This means a newborn whose family (or society) that could be socially, economically or psychologically burdened or damaged by the newborn should have the ability to seek out an after-birth abortion. They state that after-birth abortions are not preferable over early-term abortions of fetuses but should circumstances change with the family or the fetus in the womb, then they advocate that this option should be made available.
What about the fact that a newborn is, well, newly born? That it’s no longer connected to Mom? That it is no longer fed through an umbilical cord? Irrelevant, declare Professors Himmler and Mengele.
Both a fetus and a newborn certainly are human beings and potential persons, but neither is a ‘person’ in the sense of ‘subject of a moral right to life’. We take ‘person’ to mean an individual who is capable of attributing to her own existence some (at least) basic value such that being deprived of this existence represents a loss to her.
I hope you can follow the logic because I’ll be damned if I can. Literally. A newborn baby is, in fact, a human being. But because that human being can’t articulate why living is better than not living, it’s okay to kill that newborn.
Why not wait until our inarticulate newborn can tell us why being alive is preferable to the alternative? Because the humans who somehow managed not to die simply can’t wait that long. How are they supposed to buy a new Lexus or take European vacations every year if they’ve got a stupid kid to lose their money on?
The authors counter the argument that these “potential persons” have the right to reach that potential by stating it is “over-ridden by the interests of actual people (parents, family, society) to pursue their own well-being because, as we have just argued, merely potential people cannot be harmed by not being brought into existence.”
Surprised? Shocked? Horrified? I’m not any of those things since, to paraphrase Martin Luther King, the arc of the pro-abortion argument is long but it bends toward infanticide.
And I really don’t want to hear the “lighten up, Johnson, this is just a couple of academics sitting around speculating” sneer again. Much of the moral depravity that currently infects our world started out as a wild theory that “reasonable” people assured us couldn’t possibly happen, never mind be accepted, in real life.
UPDATE: Are you angry about this article? Do the views expressed in it sicken and disgust you? According to editor Julian Savulescu, you’re the one with the problem.
As Editor of the Journal, I would like to defend its publication. The arguments presented, in fact, are largely not new and have been presented repeatedly in the academic literature and public fora by the most eminent philosophers and bioethicists in the world, including Peter Singer, Michael Tooley and John Harris in defence of infanticide, which the authors call after-birth abortion.
What is disturbing is not the arguments in this paper nor its publication in an ethics journal. It is the hostile, abusive, threatening responses that it has elicited. More than ever, proper academic discussion and freedom are under threat from fanatics opposed to the very values of a liberal society.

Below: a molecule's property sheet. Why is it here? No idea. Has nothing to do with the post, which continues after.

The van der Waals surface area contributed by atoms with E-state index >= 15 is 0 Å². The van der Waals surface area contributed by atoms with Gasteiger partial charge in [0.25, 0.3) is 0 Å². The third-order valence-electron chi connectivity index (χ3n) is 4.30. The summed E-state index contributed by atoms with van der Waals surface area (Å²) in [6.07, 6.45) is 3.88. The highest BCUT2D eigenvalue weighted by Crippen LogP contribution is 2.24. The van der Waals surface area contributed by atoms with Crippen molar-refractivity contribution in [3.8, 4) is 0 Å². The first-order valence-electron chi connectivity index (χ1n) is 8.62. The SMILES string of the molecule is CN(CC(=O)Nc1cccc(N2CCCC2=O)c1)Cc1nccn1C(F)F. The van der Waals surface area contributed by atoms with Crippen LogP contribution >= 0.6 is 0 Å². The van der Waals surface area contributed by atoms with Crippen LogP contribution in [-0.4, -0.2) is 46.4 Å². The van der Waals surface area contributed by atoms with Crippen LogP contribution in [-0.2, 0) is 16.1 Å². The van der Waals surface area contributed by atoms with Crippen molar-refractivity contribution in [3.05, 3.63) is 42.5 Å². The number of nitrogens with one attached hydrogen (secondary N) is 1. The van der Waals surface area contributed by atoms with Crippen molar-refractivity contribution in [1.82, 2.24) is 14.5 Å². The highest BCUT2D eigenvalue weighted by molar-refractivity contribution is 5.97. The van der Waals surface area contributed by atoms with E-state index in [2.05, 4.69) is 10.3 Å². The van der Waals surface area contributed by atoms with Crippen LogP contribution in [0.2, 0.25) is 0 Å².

What the response to this article reveals, through the microscope of the web, is the deep disorder of the modern world. Not that people would give arguments in favour of infanticide, but the deep opposition that exists now to liberal values and fanatical opposition to any kind of reasoned engagement.
Tuesday, February 28th, 2012 | Uncategorized | 53 Comments
James Delingpole observes that there are times to be civilized. And times not to be:
Does anyone imagine that back in 1012 they were all agonising about how the children of the future might cope in 2012, what with all the scarce resources being used up at an alarming rate to make ships and spears and light warning beacons for the next Viking raid? Somehow I don’t think so. Yet this is precisely the kind of unutterable boll***s you hear being advanced almost every day by people like this liberal-leftie media type with whom I had my big row.
After I’d gone on in this vein for some time, the liberal-lefty media luvvie turned round and snapped at me: “Do you have any manners?”
“What’s that got to do with it?” I said.
“You have just been exceptionally rude. You’ve repeated what I said in the debate and are accusing me of talking unutterable boll***s!”
“Yeah. Well. You ARE talking unutterable boll***s”
“You’re a very rude man, do you know that?”
“What’s that ****ing got to do with anything? The issue is whether or not you were talking boll***s and unless you can advance a sensible argument that proves me wrong, I maintain that you were talking boll***s.”
“Don’t you swear at me!”
“Why can’t I swear, you’re not my Dad. Anyway, you’re changing the subject. All I’m asking is that you do what any half-way decent journalist would do and defend your position using facts. If you’re incapable of that then, I’m sorry, but boll***s is what you were talking. So, can you advance any facts or arguments to defend your position?”